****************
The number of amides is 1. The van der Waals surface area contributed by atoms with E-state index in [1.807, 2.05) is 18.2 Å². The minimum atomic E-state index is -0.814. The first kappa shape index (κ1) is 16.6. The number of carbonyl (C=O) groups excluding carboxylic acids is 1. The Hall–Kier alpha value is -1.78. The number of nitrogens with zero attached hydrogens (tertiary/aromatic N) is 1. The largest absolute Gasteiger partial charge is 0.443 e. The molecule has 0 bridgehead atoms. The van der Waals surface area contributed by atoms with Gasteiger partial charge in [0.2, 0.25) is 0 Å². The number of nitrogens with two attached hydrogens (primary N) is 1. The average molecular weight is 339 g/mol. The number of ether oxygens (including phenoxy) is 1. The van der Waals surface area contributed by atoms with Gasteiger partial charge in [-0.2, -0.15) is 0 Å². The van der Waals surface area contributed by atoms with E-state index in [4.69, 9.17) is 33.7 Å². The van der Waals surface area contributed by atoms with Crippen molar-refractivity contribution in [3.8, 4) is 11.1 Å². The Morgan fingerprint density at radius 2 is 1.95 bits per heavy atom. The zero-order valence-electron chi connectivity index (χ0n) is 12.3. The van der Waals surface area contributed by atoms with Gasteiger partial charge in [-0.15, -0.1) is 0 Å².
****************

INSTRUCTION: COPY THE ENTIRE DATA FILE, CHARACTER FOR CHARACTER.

The number of amides is 1. The van der Waals surface area contributed by atoms with E-state index in [1.807, 2.05) is 18.2 Å². The minimum atomic E-state index is -0.814. The first kappa shape index (κ1) is 16.6. The number of carbonyl (C=O) groups excluding carboxylic acids is 1. The Hall–Kier alpha value is -1.78. The number of nitrogens with zero attached hydrogens (tertiary/aromatic N) is 1. The largest absolute Gasteiger partial charge is 0.443 e. The molecule has 0 bridgehead atoms. The van der Waals surface area contributed by atoms with Gasteiger partial charge in [0.2, 0.25) is 0 Å². The number of nitrogens with two attached hydrogens (primary N) is 1. The average molecular weight is 339 g/mol. The number of ether oxygens (including phenoxy) is 1. The van der Waals surface area contributed by atoms with Gasteiger partial charge in [-0.2, -0.15) is 0 Å². The van der Waals surface area contributed by atoms with E-state index in [4.69, 9.17) is 33.7 Å². The van der Waals surface area contributed by atoms with Crippen molar-refractivity contribution in [3.8, 4) is 11.1 Å². The Morgan fingerprint density at radius 2 is 1.95 bits per heavy atom. The zero-order valence-electron chi connectivity index (χ0n) is 12.3. The van der Waals surface area contributed by atoms with Gasteiger partial charge in [-0.15, -0.1) is 0 Å².